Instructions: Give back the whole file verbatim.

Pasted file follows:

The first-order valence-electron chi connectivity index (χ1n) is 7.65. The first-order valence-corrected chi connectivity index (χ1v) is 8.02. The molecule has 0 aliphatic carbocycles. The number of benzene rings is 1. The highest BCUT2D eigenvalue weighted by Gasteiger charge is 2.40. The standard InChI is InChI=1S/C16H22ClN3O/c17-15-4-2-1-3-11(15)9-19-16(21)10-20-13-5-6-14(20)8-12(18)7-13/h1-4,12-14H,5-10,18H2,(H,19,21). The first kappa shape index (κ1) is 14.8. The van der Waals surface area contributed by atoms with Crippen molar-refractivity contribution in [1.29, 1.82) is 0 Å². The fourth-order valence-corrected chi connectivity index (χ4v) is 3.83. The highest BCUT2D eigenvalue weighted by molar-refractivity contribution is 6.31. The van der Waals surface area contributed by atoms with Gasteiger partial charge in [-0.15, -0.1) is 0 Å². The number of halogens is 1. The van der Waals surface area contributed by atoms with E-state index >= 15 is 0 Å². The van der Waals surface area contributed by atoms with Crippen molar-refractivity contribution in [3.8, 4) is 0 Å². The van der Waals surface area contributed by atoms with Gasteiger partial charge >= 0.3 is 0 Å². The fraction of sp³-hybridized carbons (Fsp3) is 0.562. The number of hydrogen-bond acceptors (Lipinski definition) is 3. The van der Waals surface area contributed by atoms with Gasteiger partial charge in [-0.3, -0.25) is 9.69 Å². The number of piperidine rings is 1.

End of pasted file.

The first-order valence-electron chi connectivity index (χ1n) is 7.65. The first-order valence-corrected chi connectivity index (χ1v) is 8.02. The molecule has 0 aliphatic carbocycles. The number of benzene rings is 1. The highest BCUT2D eigenvalue weighted by Gasteiger charge is 2.40. The standard InChI is InChI=1S/C16H22ClN3O/c17-15-4-2-1-3-11(15)9-19-16(21)10-20-13-5-6-14(20)8-12(18)7-13/h1-4,12-14H,5-10,18H2,(H,19,21). The first kappa shape index (κ1) is 14.8. The van der Waals surface area contributed by atoms with Crippen molar-refractivity contribution in [1.29, 1.82) is 0 Å². The fourth-order valence-corrected chi connectivity index (χ4v) is 3.83. The highest BCUT2D eigenvalue weighted by molar-refractivity contribution is 6.31. The van der Waals surface area contributed by atoms with Gasteiger partial charge in [-0.15, -0.1) is 0 Å². The number of halogens is 1. The van der Waals surface area contributed by atoms with E-state index >= 15 is 0 Å². The van der Waals surface area contributed by atoms with Crippen molar-refractivity contribution in [3.8, 4) is 0 Å². The van der Waals surface area contributed by atoms with Gasteiger partial charge >= 0.3 is 0 Å². The fraction of sp³-hybridized carbons (Fsp3) is 0.562. The number of hydrogen-bond acceptors (Lipinski definition) is 3. The van der Waals surface area contributed by atoms with Gasteiger partial charge in [-0.3, -0.25) is 9.69 Å². The number of piperidine rings is 1.